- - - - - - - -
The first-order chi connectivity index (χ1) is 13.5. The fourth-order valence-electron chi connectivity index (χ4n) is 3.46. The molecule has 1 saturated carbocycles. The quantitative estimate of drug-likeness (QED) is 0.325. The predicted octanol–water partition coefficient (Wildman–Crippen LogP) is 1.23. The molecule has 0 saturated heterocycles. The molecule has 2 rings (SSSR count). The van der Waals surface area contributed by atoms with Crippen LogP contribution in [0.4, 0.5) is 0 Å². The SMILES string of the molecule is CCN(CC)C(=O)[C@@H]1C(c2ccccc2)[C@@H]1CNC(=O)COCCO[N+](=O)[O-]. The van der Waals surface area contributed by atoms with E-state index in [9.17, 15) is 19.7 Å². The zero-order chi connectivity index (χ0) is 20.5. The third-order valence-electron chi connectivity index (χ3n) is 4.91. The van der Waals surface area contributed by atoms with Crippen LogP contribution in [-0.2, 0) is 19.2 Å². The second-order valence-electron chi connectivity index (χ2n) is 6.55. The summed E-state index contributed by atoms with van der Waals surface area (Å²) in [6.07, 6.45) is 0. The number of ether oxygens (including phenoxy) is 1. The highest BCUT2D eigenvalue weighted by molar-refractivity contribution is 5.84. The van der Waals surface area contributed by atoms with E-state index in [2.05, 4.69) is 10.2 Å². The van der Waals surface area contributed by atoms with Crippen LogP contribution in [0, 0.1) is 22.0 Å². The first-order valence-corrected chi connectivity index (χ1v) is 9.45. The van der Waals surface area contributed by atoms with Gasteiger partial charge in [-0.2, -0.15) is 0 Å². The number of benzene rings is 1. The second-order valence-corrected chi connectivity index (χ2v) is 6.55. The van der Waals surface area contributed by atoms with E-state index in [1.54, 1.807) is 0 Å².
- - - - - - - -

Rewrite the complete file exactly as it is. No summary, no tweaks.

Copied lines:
The first-order chi connectivity index (χ1) is 13.5. The fourth-order valence-electron chi connectivity index (χ4n) is 3.46. The molecule has 1 saturated carbocycles. The quantitative estimate of drug-likeness (QED) is 0.325. The predicted octanol–water partition coefficient (Wildman–Crippen LogP) is 1.23. The molecule has 0 saturated heterocycles. The molecule has 2 rings (SSSR count). The van der Waals surface area contributed by atoms with Crippen LogP contribution in [0.4, 0.5) is 0 Å². The SMILES string of the molecule is CCN(CC)C(=O)[C@@H]1C(c2ccccc2)[C@@H]1CNC(=O)COCCO[N+](=O)[O-]. The van der Waals surface area contributed by atoms with E-state index in [9.17, 15) is 19.7 Å². The zero-order chi connectivity index (χ0) is 20.5. The third-order valence-electron chi connectivity index (χ3n) is 4.91. The van der Waals surface area contributed by atoms with Crippen LogP contribution in [-0.2, 0) is 19.2 Å². The second-order valence-electron chi connectivity index (χ2n) is 6.55. The summed E-state index contributed by atoms with van der Waals surface area (Å²) in [6.07, 6.45) is 0. The number of ether oxygens (including phenoxy) is 1. The highest BCUT2D eigenvalue weighted by molar-refractivity contribution is 5.84. The van der Waals surface area contributed by atoms with E-state index in [2.05, 4.69) is 10.2 Å². The van der Waals surface area contributed by atoms with Crippen LogP contribution in [0, 0.1) is 22.0 Å². The first-order valence-corrected chi connectivity index (χ1v) is 9.45. The van der Waals surface area contributed by atoms with Gasteiger partial charge in [-0.2, -0.15) is 0 Å². The number of benzene rings is 1. The second-order valence-corrected chi connectivity index (χ2v) is 6.55. The van der Waals surface area contributed by atoms with E-state index in [1.54, 1.807) is 0 Å².